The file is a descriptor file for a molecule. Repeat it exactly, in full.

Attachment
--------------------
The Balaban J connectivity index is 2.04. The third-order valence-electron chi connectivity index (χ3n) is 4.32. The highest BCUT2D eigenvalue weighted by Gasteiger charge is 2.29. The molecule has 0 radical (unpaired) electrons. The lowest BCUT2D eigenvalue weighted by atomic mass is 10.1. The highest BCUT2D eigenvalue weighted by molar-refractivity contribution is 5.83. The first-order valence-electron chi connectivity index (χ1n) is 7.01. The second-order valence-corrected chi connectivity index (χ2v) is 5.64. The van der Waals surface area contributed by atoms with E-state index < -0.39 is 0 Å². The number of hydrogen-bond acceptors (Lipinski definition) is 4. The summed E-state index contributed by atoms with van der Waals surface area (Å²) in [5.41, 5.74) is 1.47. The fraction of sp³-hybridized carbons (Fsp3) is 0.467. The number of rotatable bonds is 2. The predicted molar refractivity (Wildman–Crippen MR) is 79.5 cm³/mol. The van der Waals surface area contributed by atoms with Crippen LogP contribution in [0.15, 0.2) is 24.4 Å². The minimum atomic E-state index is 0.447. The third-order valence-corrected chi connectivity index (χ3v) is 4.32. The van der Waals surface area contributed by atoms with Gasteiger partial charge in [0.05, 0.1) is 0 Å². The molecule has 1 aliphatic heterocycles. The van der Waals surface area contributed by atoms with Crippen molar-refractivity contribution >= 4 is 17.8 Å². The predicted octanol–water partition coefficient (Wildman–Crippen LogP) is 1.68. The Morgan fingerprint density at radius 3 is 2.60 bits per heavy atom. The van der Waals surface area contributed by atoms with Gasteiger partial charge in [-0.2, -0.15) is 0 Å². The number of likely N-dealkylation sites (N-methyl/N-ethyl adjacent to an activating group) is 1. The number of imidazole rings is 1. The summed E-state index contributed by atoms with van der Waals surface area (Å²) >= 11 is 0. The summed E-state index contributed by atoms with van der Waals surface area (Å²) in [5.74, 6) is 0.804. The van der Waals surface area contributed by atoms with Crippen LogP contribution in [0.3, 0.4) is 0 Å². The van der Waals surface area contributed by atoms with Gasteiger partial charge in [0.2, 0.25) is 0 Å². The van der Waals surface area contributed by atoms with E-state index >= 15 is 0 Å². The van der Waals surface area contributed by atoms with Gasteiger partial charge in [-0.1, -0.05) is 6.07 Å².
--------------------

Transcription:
The Balaban J connectivity index is 2.04. The third-order valence-electron chi connectivity index (χ3n) is 4.32. The highest BCUT2D eigenvalue weighted by Gasteiger charge is 2.29. The molecule has 0 radical (unpaired) electrons. The lowest BCUT2D eigenvalue weighted by atomic mass is 10.1. The highest BCUT2D eigenvalue weighted by molar-refractivity contribution is 5.83. The first-order valence-electron chi connectivity index (χ1n) is 7.01. The second-order valence-corrected chi connectivity index (χ2v) is 5.64. The van der Waals surface area contributed by atoms with E-state index < -0.39 is 0 Å². The number of hydrogen-bond acceptors (Lipinski definition) is 4. The summed E-state index contributed by atoms with van der Waals surface area (Å²) in [5.41, 5.74) is 1.47. The fraction of sp³-hybridized carbons (Fsp3) is 0.467. The number of rotatable bonds is 2. The predicted molar refractivity (Wildman–Crippen MR) is 79.5 cm³/mol. The van der Waals surface area contributed by atoms with Crippen LogP contribution in [0.15, 0.2) is 24.4 Å². The minimum atomic E-state index is 0.447. The third-order valence-corrected chi connectivity index (χ3v) is 4.32. The van der Waals surface area contributed by atoms with Gasteiger partial charge in [0.05, 0.1) is 0 Å². The molecule has 1 aliphatic heterocycles. The van der Waals surface area contributed by atoms with Crippen molar-refractivity contribution >= 4 is 17.8 Å². The predicted octanol–water partition coefficient (Wildman–Crippen LogP) is 1.68. The Morgan fingerprint density at radius 3 is 2.60 bits per heavy atom. The van der Waals surface area contributed by atoms with Gasteiger partial charge in [-0.2, -0.15) is 0 Å². The number of likely N-dealkylation sites (N-methyl/N-ethyl adjacent to an activating group) is 1. The number of imidazole rings is 1. The summed E-state index contributed by atoms with van der Waals surface area (Å²) >= 11 is 0. The summed E-state index contributed by atoms with van der Waals surface area (Å²) in [5.74, 6) is 0.804. The van der Waals surface area contributed by atoms with Crippen LogP contribution in [0.3, 0.4) is 0 Å². The van der Waals surface area contributed by atoms with Gasteiger partial charge in [0.2, 0.25) is 0 Å². The van der Waals surface area contributed by atoms with E-state index >= 15 is 0 Å². The van der Waals surface area contributed by atoms with Gasteiger partial charge in [-0.1, -0.05) is 6.07 Å².